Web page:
Friends of the Mission, 1879. A Statement of Samuel D. Hinman, Presbyter and First Missionary to the Dakotas, Samuel D. Hinman, Friends of the Mission, N. P., 1879, 8.5 x 5.5 inches, 32 pp.
Booklet with no wrappers, thread sewn binding with three pieces of tape; some spot staining to front; binding worn; interior pages clean; good condition.
Samuel Dutton Hinman (1839-1890) was an American Episcopalian priest; he was the first Episcopalian missionary sent to the Dakota, or Sioux, people, initially establishing the Mission of St. John in Redwood County, Minnesota. His time there was short-lived, however, as the mission was destroyed in the Sioux uprising of 1862; Hinman survived by fleeing to nearby Fort Ridgely. Following the uprising, Hinman continued his missionary work among the Santee Sioux in Nebraska. There he led the meetings of white and Native clergy, catechists, and lay representatives that eventually formed the Niobrara Convocation, which was an annual meeting of Native and non-Native Episcopalians to discuss their mission work. According to Trask (2013), although the Niobrara convocation helped the Episcopal Church “advance its status in the Indian reform movement”, Hinman’s involvement may have hindered the autonomy of the Santee and Yankton Sioux. Because of his own goal to be elevated to Bishop of Niobrara, Hinman would have been quite determined to turn the dynamics of the meeting to his advantage rather than acting in the best interests of the Native people, and the concluding document from the meeting supports this (Trask, 2013). He also had a rivalry with neighboring Episcopalian missionary Hobart Hare, and Hinman suffered a humiliating setback when Hare was elected Bishop of Niobrara.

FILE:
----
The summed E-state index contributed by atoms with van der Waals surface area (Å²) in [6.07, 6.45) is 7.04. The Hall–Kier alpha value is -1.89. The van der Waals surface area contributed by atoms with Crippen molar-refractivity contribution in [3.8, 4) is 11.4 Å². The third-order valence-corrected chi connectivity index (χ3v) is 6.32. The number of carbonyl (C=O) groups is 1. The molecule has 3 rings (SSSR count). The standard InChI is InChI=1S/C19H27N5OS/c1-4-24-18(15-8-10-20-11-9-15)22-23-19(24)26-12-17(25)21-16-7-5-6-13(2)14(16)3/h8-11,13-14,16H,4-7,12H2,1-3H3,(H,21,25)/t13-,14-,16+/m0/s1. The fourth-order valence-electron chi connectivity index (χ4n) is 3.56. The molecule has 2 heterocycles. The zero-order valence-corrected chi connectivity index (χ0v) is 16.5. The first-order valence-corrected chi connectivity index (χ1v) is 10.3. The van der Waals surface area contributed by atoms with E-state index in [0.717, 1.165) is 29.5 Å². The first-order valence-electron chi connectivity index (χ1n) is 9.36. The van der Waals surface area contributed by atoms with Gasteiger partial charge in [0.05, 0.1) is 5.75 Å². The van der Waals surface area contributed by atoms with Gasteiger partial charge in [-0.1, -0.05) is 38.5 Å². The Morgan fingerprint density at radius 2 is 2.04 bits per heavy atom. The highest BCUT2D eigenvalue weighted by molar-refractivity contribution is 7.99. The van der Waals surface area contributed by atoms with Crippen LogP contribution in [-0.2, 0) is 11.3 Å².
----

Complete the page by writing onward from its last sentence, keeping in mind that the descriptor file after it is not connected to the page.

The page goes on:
Throughout Bishop Hare’s time in the Dakota Territory, he was plagued by rumors of Hinman’s dalliances with Native women; Hinman’s wife fell ill and eventually died of syphilis, which she allegedly contracted from Hinman who got it from a Native woman; he denied this, but was subject to several clerical investigations. Bishop Hare “declined to reemploy Samuel Hinman from 1878 onward because his behavior was not a proper role model for Indians” (Trask, 2013). Hinman disputed this, and the conflict led to a libel trial filed by Hinman against Hare, which Hinman won, although Hare won an appeal trial in 1887 that banned Hinman from the Santee and Yankton Sioux reservations. This booklet contains the statement of Samuel D. Hinman, condemning and refuting the accusations brought against him in 1878 by Bishop Hare and members of the Santee Sioux tribe. The 2013 paper I have cited above, “Episcopal Missionaries on the Santee and Yankton Reservations Cross-Cultural Collaboration and President Grant’s Peace Policy” by David S. Trask, provides excellent further reading on this subject for those interested.
Two copies found in OCLC as of November 16, 2023. Good. Item #952